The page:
Three years ago, I bought a car that ended up making my life miserable. The first six months were great. The car drove like a dream. That was until it died in the freeway. Yes, you read that right. I was doing 65 on the 10 (okay, 75) in the middle lane when the power went out in the car and it shut off. Scary. Thankfully, I'm a fantastic driver and I was able to navigate the thing to the side of the road before anyone was hurt. I'm glad I watched The Dukes of Hazzard a lot when I was a kid.
I'm going to say this as simply as I can…Saabs suck. They are cheaply made and horribly put together. When I bought the car, Consumer Reports gave it high ratings for reliability. Three months later, they changed their ratings. They were right. Here is a list of things that went wrong in the three years I had the car. Each of these things resulted in an early morning trip to the mechanic:
It died twice while driving—the aforementioned freeway incident and once in the middle of an intersection.
The windows and/or sunroof would automatically pop open when trying to close them. I would never know which window would be affected at any time. It kept changing.
The radio would sometimes be static-y. The only way to fix was to turn it off and back on again.
I had four tires inexplicably blow out while driving (thankfully, not all at once).
A mysterious engine light would come on with a message saying to get the car serviced immediately. Each time the mechanic would tell me there's nothing wrong with the car and reset the electrical system saying, "they do that sometimes." This means you never know if the service light indicates a real problem or a phantom one.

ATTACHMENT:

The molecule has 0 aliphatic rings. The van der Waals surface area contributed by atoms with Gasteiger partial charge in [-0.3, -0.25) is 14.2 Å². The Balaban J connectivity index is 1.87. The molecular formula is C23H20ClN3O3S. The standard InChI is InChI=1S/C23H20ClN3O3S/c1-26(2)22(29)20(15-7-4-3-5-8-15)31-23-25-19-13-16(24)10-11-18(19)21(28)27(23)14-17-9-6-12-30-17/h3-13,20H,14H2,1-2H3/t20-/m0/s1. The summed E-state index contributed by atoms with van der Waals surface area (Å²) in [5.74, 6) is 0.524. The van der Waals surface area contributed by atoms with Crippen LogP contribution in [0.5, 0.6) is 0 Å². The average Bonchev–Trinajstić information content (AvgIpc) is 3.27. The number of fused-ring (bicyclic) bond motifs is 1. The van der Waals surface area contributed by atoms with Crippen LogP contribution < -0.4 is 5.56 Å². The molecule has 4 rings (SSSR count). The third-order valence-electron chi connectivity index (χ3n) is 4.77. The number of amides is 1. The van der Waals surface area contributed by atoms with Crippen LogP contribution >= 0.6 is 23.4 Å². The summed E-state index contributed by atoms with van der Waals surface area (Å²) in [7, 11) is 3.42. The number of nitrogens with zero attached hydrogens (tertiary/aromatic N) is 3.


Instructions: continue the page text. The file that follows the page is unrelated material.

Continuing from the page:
I had two faulty gas tank caps that caused a check engine light to come on (see above).
The car randomly indicated that tire pressure was low and than would randomly shut off.
The front driver window fell out of the door frame.
The front passenger window fell out of the door frame.
I had two dead batteries—one within the first 7 months of owning the brand new car. (Average life of a car battery is 4-6 years.)
The center console cover fell off.
The keyless entry system would often fail, requiring me to use the manual key, which would set off the car alarm.
The car's locks would randomly not work.
The rubber seal holding the back window in place rotted.
This is not to mention the little things that didn't need repair, but showed how cheaply put together the car was—the flimsy plastic side panel that kept popping out of place or the paint that chipped off of the radio buttons and interior panels.
Do not buy one. Do not lease one. If you can help it, do not drive one.
Those of you who have endured me complaining about the Saab will be happy to know that the ordeal is over. Last Saturday, I got rid of it. Hallelujah! Of course, it wasn't easy to get rid of the damned thing. In one last "screw you" from the car, I found out that the re-sale value was thousands less than the Blue Book. I had to haggle with the dealership to get some semblance of a fair deal. Thankfully, I watched Used Cars a lot as a kid.
For the past few days, I've been happily driving a Camry. It's not as fancy as the Saab, and doesn't have the bells and whistles, but I know will be dependable and should drive forever.
Consider this a public service—if you or anyone you know is thinking about buying a Saab…don't. Life is too short. And they have really uncomfortable chairs in the service area waiting rooms.